EHCPs - guidance from the Upper Tribunal about the EHC needs assessment and higher education

The Royal Borough of Kensington & Chelsea v GG (SEN) [2017] UKUT 141 (AAC)

The case concerns an appeal by ‘G’ against the local authority’s (LA) decision to refuse to carry out an EHC needs assessment under s36 (3) Children and Families Act 2014 (CFA). The First-tier Tribunal (FTT) disallowed the appeal because G was studying a course provided by the Open University. G appealed to the Upper Tribunal (UT) which found that the LA’s decision was flawed because it mistakenly concluded that G could not have rights under the CFA as he was pursuing courses that would lead to attaining qualifications by a higher education institution. The UT held that it was an error to assume such courses had to be a form of higher education without considering whether they fell within the definition of ‘higher education’ under the Education Reform Act 1998, Schedule 6.

The UT re-made the decision of the FTT allowing G’s appeal against the LA’s decision to refusal to assess and ordering the LA to arrange the assessment.

The case gives a helpful approach for everyone approaching the issue of whether or not a course or a placement falls under the protection of an EHCP and in what circumstances an EHC needs assessment may be required.


Unlike its predecessor legislation (which could provide support up to 19 years), support under Part 3 of the CFA was extended to include young adults under 25 years. By extending provision, the CFA also included ‘further education’ and ‘post-16 institutions’ – but not higher education. The question is how does the CFA apply when a young adult is studying a course provided by a higher education establishment?

In this case G was studying various Open University modules at an independent placement. The LA decided that the Open University fell within the higher education sector and outside the scope of the CFA. The FTT allowed G’s appeal and the LA was ordered to carry out an assessment. By the time of the UT hearing both parties agreed that the FTT’s decision had to be set aside due to multiple errors of law and the UT was invited to give guidance on the application of the CFA to higher education.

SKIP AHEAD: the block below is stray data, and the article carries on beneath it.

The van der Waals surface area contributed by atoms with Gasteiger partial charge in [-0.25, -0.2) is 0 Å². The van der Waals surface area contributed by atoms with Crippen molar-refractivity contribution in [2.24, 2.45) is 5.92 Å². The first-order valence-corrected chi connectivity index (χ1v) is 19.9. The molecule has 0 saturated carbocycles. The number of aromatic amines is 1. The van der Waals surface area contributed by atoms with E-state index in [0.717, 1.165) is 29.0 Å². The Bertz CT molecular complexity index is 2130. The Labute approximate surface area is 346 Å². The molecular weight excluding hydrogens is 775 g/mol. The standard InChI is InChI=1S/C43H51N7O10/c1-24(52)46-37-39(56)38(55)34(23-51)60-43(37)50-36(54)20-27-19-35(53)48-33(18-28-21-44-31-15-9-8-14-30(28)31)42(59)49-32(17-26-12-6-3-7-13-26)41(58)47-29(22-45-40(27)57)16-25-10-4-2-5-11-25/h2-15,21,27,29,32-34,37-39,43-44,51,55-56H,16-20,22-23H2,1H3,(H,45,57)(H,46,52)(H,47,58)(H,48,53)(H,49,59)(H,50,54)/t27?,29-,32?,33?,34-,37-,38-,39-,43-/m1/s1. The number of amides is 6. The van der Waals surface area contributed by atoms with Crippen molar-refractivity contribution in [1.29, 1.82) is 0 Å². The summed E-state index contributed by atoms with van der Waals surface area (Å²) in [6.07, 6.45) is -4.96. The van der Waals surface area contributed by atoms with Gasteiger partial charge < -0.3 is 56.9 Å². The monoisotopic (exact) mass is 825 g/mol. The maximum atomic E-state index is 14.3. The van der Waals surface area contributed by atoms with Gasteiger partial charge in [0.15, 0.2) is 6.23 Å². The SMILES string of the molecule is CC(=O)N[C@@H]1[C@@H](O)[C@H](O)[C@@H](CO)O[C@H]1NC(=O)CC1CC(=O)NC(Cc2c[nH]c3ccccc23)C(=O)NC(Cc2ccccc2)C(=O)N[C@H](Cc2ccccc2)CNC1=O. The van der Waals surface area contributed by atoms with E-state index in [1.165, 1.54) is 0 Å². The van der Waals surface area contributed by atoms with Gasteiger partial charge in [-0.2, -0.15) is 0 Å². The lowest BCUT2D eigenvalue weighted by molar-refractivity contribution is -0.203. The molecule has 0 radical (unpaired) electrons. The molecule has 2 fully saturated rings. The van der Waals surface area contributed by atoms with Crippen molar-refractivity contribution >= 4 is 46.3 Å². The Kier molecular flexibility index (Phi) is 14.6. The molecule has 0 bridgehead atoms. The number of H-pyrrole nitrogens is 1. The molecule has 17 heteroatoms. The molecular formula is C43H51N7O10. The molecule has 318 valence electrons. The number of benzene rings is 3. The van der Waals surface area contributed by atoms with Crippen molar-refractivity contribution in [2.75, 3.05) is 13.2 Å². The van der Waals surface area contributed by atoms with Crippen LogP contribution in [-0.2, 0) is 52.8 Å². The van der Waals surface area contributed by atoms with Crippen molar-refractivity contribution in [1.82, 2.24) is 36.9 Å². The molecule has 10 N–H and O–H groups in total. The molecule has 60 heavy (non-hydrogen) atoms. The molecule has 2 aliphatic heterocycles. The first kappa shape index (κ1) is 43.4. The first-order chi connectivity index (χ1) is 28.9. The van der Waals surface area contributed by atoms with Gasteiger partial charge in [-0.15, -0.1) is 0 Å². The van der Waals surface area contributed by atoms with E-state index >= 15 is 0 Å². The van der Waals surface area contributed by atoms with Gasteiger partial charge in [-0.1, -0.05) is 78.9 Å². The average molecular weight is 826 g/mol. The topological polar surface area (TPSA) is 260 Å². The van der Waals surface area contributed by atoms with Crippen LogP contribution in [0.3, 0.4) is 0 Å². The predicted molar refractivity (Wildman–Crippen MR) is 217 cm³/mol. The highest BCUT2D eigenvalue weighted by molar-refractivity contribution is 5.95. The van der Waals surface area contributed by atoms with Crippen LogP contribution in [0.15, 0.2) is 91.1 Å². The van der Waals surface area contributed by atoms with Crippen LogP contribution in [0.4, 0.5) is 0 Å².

The Appeal

G was 22 years old when he asked his LA to carry out an EHC needs assessment under s36 CFA. His application set out the following reasons:

  • He had diagnoses of autism, OCD and selective mutism;
  • He had attended an independent placement for 20 hours per week fully funded by his parents where he was taught 1:1 with a qualified teacher studying maths, computer programming and literacy skills. He was also working on his communication skills;
  • He received cognitive behaviour therapy for one hour each week for his OCD;
  • He needed to continue with his education in a specialist setting that could offer speech and language therapy and psychological input for his OCD, both of which he felt would not be available without an EHCP;
  • He needed to be educated in a small specialist setting that could offer small class sizes with a high staff to pupil ratio and where the curriculum would support young adults with autism and social communication difficulties. He also needed to develop his independent living skills.

The special placement attended by G was not a college establishment in the usual sense i.e. it was not a registered independent school, a post-16 institution approved by the Secretary of State under s41 CFA, nor an institution within the further education sector. It was described as a 1:1 tutorial college.